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Materials Requirement Planning (MRP)

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Materials Requirement Planning (MRP) The approach to coordinated scheduling for dependent demand items. Introduction to lean * Introduction to lean * References Dave ... – PowerPoint PPT presentation

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Title: Materials Requirement Planning (MRP)


1
Materials Requirement Planning (MRP)
  • The approach to coordinated scheduling for
    dependent demand items.

2
The Responsibility of Manufacturing activities
  • 1. Design requirements and specifications and
    standards.
  • 2. Be manufactured economically and
    environmentally friendly.
  • 3. Build-in quality at each stage.
  • 4. Production methods must be sufficiently
    flexible to respond to changing market demands,
    types of products, production rates, and
    production quantities and to provide on-time
    delivery to the customer.
  • 5. New developments in materials, production
    methods, and computer integration of both
    technological and managerial activities.
  • 6. Safety.

3
Production Planning and Control
  • Planning and control of the flow of materials
    through the manufacturing process
  • 1. Production planning
  • Production must be able to meet the demand
    of the marketplace a). Forecasting
  • b). Master planning
  • c). Material requirements planning
  • d). Capacity planning
  • 2. Implementation and control
  • 3. Inventory management

4
Production Planning System
5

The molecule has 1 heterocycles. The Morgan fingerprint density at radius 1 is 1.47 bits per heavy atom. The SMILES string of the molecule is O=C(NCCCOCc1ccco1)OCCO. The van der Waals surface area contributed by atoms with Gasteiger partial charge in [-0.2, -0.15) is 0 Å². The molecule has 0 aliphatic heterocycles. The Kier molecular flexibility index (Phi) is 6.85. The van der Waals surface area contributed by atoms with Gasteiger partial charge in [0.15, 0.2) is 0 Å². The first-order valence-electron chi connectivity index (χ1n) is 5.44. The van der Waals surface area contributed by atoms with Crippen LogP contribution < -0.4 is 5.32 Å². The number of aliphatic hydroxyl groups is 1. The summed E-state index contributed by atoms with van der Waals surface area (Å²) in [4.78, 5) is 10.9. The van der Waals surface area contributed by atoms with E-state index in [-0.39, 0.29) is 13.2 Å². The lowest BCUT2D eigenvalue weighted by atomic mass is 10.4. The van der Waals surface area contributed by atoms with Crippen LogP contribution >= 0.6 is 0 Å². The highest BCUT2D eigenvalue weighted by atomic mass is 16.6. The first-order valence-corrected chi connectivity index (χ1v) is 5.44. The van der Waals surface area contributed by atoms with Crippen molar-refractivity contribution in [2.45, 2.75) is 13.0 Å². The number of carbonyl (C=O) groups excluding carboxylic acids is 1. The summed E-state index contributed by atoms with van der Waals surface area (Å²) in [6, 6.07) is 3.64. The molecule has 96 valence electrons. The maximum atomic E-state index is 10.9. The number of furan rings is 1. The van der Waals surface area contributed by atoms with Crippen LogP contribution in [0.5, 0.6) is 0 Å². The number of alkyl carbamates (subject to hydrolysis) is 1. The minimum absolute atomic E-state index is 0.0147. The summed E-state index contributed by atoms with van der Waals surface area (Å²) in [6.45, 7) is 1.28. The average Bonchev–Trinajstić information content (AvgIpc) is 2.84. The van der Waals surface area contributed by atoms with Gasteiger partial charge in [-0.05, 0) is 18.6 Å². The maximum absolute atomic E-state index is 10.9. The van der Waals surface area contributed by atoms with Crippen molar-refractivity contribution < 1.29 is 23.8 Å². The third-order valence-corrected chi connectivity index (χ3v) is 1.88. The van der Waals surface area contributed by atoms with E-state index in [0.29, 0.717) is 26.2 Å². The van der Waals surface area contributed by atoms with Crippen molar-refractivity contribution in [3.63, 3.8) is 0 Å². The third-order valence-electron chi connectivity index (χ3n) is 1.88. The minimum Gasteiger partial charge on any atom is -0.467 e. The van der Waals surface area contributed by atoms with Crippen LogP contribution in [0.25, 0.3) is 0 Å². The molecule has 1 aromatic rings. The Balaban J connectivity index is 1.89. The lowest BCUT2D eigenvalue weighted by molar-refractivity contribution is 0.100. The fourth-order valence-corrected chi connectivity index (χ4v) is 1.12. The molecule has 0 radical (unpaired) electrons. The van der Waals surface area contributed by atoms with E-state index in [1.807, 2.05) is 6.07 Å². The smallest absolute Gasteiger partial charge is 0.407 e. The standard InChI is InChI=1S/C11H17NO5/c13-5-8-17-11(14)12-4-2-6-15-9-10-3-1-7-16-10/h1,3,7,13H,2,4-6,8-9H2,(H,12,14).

Material Requirements Plan (MRP)
  • The quantities of each product group that must be
    produced in each period.
  • The desired inventory levels.
  • The resources of equipment, labor, and material
    needed in each period.
  • Time

6
  • Example 1.
  • Amalgamated Fish Sinkers makes a product group
    of fresh fish sinkers and wants to develop a
    production plan for them. The expected opening
    inventory is 100 cases, and they want to reduce
    that to 80 cases by the end of the planning
    period. The number of working days is the same
    for each period. There are no back orders. The
    expected demand for the fish sinkers is as
    follows

a). How much should be produced each period? b).
What is the ending inventory for each period? c).
If the cost of carrying inventory is 5 per case
per period based on ending inventory, what is the
total cost of carrying inventory? d). What will
be the total cost of the plan?
7
Period Period 1 2 3 4 5 Total
Forecast (cases) Forecast (cases) 110 120 130 120 120 600
Production Production
Ending Inventory 100
8
Answer a). Total production required 600 80
- 100 580 cases   Production each period
580 / 5 116 cases
Period Period 1 2 3 4 5 Total
Forecast (cases) Forecast (cases) 110 120 130 120 120 600
Production Production 116 116 116 116 116 580
Ending Inventory 100
9
b). Ending inventory opening inventory
production - demand   Ending inventory after
the first period 100 116 - 110 106 cases

-

Period Period 1 2 3 4 5 Total
Forecast (cases) Forecast (cases) 110 120 130 120 120 600
Production Production 116 116 116 116 116 580
Ending Inventory 100 106
10
b). Ending inventory opening inventory
production - demand   Ending inventory after
the first period 100 116 - 110 106 cases
Period Period 1 2 3 4 5 Total
Forecast (cases) Forecast (cases) 110 120 130 120 120 600
Production Production 116 116 116 116 116 580
Ending Inventory 100 106
11
c). The total cost of carrying inventory would
be   (106 102 88 84 80)(5) 2300 d).
Since there were no stockouts and no changes in
the level of production, this would be the
total cost of the plan.
Period Period 1 2 3 4 5 Total
Forecast (cases) Forecast (cases) 110 120 130 120 120 600
Production Production 116 116 116 116 116 580
Ending Inventory 100 106 102 88 84 80
12
Master Scheduling
  • Production plan
  • Families of products
  • Master production schedule (MPS)
  • End items. It breaks down the production plan